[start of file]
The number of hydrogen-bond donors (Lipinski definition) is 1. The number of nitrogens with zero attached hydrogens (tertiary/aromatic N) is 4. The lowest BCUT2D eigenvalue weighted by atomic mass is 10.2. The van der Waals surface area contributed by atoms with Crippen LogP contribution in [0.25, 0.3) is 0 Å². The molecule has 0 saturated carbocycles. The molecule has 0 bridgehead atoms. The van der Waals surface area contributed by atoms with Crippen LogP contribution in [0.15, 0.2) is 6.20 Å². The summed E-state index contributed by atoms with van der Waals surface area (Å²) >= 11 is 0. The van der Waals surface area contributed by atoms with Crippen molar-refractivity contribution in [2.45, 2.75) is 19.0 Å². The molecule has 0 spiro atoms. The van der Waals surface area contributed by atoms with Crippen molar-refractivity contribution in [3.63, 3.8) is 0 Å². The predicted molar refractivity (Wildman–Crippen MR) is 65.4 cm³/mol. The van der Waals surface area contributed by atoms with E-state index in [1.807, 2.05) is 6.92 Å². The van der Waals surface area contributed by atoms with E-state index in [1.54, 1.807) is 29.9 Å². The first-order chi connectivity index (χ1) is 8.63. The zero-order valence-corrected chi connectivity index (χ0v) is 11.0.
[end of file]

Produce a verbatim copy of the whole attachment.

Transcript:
The number of hydrogen-bond donors (Lipinski definition) is 1. The number of nitrogens with zero attached hydrogens (tertiary/aromatic N) is 4. The lowest BCUT2D eigenvalue weighted by atomic mass is 10.2. The van der Waals surface area contributed by atoms with Crippen LogP contribution in [0.25, 0.3) is 0 Å². The molecule has 0 saturated carbocycles. The molecule has 0 bridgehead atoms. The van der Waals surface area contributed by atoms with Crippen LogP contribution in [0.15, 0.2) is 6.20 Å². The summed E-state index contributed by atoms with van der Waals surface area (Å²) >= 11 is 0. The van der Waals surface area contributed by atoms with Crippen molar-refractivity contribution in [2.45, 2.75) is 19.0 Å². The molecule has 0 spiro atoms. The van der Waals surface area contributed by atoms with Crippen molar-refractivity contribution in [3.63, 3.8) is 0 Å². The predicted molar refractivity (Wildman–Crippen MR) is 65.4 cm³/mol. The van der Waals surface area contributed by atoms with E-state index in [1.807, 2.05) is 6.92 Å². The van der Waals surface area contributed by atoms with E-state index in [1.54, 1.807) is 29.9 Å². The first-order chi connectivity index (χ1) is 8.63. The zero-order valence-corrected chi connectivity index (χ0v) is 11.0.